For many years, Blumenfeld and co-workers have been pursuing an alternative approach to calculating the volume based on vectors connecting intragranular contacts [7, 8] (see Fig. 1). These vectors can also be used to partition the volume, and they encode structural information about the packing, such as the average number of contacts. But as the authors point out in their paper , considering these vectors as fundamental degrees of freedom for calculating the volume leads to a strange paradox: the volume does not depend on most of these vectors. Indeed, it depends only on those at the surface of the pile, since those in the interior can be modified arbitrarily without affecting the total volume. The researchers conclude that the volume is therefore not a suitable quantity for granular statistical mechanics. Instead, we should consider the sum of the squares of these vectors.
Mathematically, this new quantity, called the connectivity function, resembles many forms of energy, as it is a sum of squares. This might give it many convenient properties, facilitating analogies with other branches of physics. Furthermore, its connection to the contacts means it encodes information about how the packing supports loads, and it could be related to the stored elastic energy or the stress tensor (a quantity that describes the transmission of forces within a material), both of which can be written as sums over contacts. It could thus enlarge the scope of granular statistical mechanics—so far confined to perfectly static piles—to address the important questions of loading and destabilization of granular materials.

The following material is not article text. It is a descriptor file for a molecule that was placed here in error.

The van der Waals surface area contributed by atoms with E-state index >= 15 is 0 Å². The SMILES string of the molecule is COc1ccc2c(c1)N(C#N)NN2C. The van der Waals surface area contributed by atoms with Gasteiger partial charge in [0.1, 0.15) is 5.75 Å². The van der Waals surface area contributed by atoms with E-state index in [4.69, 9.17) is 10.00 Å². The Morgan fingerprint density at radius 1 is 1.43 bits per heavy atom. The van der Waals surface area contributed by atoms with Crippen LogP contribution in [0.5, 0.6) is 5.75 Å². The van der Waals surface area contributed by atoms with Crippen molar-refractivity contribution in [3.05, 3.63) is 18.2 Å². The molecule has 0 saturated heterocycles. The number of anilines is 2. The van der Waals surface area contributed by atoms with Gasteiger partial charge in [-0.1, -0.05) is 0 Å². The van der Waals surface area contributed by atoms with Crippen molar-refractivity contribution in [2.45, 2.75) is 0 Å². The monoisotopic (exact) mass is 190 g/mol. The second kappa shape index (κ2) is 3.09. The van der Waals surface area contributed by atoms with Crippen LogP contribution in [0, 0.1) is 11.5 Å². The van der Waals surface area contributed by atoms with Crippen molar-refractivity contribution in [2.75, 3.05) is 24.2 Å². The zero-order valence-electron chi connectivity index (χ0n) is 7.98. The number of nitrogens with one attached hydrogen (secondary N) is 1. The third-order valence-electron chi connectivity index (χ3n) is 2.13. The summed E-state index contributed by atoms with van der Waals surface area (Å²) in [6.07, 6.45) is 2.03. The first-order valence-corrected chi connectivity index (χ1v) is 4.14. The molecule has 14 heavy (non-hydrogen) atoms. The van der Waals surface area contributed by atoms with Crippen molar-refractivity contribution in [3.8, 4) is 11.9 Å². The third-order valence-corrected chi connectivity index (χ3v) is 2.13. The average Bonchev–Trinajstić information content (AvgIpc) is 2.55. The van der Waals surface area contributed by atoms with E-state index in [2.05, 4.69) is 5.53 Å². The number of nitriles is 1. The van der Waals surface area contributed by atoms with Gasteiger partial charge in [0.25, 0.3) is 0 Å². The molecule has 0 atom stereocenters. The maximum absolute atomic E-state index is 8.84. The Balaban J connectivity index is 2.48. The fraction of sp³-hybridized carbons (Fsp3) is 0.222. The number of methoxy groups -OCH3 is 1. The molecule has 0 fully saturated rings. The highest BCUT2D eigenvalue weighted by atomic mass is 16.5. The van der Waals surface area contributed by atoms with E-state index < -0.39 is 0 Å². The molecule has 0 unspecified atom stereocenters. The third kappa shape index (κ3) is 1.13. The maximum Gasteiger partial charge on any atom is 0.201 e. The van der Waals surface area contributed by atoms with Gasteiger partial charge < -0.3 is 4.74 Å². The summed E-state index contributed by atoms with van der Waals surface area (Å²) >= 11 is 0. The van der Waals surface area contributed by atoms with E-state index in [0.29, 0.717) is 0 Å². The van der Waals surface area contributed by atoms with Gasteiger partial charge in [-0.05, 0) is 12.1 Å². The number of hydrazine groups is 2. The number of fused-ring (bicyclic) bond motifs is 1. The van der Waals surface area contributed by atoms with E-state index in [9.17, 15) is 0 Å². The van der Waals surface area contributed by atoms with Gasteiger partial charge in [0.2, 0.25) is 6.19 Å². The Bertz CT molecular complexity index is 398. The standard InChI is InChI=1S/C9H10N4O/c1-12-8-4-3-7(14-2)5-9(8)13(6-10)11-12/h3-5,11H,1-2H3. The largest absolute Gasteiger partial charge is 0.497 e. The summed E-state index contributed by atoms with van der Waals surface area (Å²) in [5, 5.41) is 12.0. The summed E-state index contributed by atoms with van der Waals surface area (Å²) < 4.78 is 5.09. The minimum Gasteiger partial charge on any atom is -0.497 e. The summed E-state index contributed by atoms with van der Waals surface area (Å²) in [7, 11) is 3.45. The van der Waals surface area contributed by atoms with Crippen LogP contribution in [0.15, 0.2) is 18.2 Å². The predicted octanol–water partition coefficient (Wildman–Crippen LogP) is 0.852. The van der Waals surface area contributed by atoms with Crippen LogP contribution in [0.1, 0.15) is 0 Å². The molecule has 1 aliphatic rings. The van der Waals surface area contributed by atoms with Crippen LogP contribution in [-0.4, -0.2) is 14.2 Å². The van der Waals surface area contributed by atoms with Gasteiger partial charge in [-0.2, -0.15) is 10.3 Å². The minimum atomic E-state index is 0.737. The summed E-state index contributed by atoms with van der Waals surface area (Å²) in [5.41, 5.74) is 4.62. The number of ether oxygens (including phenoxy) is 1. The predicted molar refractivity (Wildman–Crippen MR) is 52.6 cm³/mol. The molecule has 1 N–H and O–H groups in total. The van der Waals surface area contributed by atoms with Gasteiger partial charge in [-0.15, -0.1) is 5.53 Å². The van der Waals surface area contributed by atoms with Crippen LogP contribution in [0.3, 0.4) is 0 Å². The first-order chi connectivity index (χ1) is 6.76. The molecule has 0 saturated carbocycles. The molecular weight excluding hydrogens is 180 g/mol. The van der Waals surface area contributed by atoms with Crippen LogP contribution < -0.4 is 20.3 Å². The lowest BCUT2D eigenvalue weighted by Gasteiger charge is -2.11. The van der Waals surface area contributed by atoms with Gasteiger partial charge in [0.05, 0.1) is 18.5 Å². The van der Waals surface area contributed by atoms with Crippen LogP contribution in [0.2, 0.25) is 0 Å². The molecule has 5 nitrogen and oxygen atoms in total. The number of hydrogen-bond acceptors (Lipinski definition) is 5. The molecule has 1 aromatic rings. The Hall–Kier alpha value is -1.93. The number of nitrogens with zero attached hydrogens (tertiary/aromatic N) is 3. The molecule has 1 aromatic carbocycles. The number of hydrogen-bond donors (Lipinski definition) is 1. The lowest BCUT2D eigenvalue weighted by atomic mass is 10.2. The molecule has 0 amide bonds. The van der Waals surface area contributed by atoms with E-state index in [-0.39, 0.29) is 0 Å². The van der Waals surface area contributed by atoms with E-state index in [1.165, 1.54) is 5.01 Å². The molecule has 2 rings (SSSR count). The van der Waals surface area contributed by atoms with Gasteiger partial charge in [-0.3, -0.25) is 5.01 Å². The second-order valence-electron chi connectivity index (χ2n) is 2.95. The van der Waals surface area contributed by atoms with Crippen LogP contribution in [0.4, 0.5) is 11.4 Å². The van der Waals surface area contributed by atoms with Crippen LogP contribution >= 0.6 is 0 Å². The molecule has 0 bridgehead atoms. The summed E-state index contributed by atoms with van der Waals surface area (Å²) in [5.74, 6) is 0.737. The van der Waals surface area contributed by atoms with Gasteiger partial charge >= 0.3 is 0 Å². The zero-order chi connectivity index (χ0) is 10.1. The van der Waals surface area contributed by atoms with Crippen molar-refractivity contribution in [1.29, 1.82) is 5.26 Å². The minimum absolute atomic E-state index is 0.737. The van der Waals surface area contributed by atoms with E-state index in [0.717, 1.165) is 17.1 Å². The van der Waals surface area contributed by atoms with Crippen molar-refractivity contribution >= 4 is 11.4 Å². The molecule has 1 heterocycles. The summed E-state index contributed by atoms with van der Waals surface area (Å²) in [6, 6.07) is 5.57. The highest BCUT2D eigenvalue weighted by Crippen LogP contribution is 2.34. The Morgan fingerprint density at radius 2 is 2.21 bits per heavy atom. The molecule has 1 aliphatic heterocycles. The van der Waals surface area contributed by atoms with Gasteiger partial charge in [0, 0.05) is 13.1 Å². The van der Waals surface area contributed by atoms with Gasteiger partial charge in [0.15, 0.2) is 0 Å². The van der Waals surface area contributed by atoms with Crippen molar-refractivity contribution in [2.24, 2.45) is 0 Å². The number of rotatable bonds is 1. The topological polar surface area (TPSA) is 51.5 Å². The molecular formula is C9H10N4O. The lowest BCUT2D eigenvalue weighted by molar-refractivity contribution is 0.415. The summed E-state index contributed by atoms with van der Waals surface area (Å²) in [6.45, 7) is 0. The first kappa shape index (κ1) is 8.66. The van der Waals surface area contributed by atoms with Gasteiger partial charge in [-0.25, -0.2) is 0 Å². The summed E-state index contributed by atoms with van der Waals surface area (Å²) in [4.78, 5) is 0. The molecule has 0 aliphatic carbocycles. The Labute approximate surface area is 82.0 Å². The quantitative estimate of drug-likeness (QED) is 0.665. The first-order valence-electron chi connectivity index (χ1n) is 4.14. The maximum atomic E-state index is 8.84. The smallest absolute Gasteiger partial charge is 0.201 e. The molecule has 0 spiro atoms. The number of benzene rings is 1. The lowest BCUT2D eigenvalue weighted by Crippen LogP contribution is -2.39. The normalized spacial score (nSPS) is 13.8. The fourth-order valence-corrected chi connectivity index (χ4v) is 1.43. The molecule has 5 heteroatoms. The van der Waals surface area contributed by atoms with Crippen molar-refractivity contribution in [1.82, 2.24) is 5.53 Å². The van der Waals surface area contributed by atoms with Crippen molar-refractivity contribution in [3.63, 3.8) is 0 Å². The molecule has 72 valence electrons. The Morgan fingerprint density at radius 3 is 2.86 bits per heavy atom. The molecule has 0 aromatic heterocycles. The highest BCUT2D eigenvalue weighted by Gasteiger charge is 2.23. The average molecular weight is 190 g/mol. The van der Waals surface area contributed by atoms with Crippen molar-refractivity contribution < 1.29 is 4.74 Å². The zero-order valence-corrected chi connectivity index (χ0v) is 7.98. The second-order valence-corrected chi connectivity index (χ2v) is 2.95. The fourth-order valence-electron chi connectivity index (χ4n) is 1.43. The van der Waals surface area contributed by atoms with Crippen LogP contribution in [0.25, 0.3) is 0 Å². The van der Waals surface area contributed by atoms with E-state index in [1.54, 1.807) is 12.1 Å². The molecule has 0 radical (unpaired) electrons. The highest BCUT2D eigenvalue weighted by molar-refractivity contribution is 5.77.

That said, the connectivity has no obvious macroscopic meaning, as the volume did. And this highlights a problem with the program of “granular statistical mechanics,” namely that there is no “granular thermodynamics.” Before they were statistical mechanical quantities, the internal energy, entropy, and temperature were macroscopic ones that control the interactions between many very diverse systems (even black holes have a temperature). The analogous quantities in granular statistical mechanics are not so powerful. It is difficult to imagine how two piles of grains would equilibrate by exchanging volume or connectivity, for example. It is clear that a satisfying statistical mechanical description of granular materials has yet to be found, and new ideas are needed. Such a description would indicate which grain-level properties control large-scale behavior of granular flows and packings and would unify many phenomena under a common framework.
This research is published in Physical Review Letters.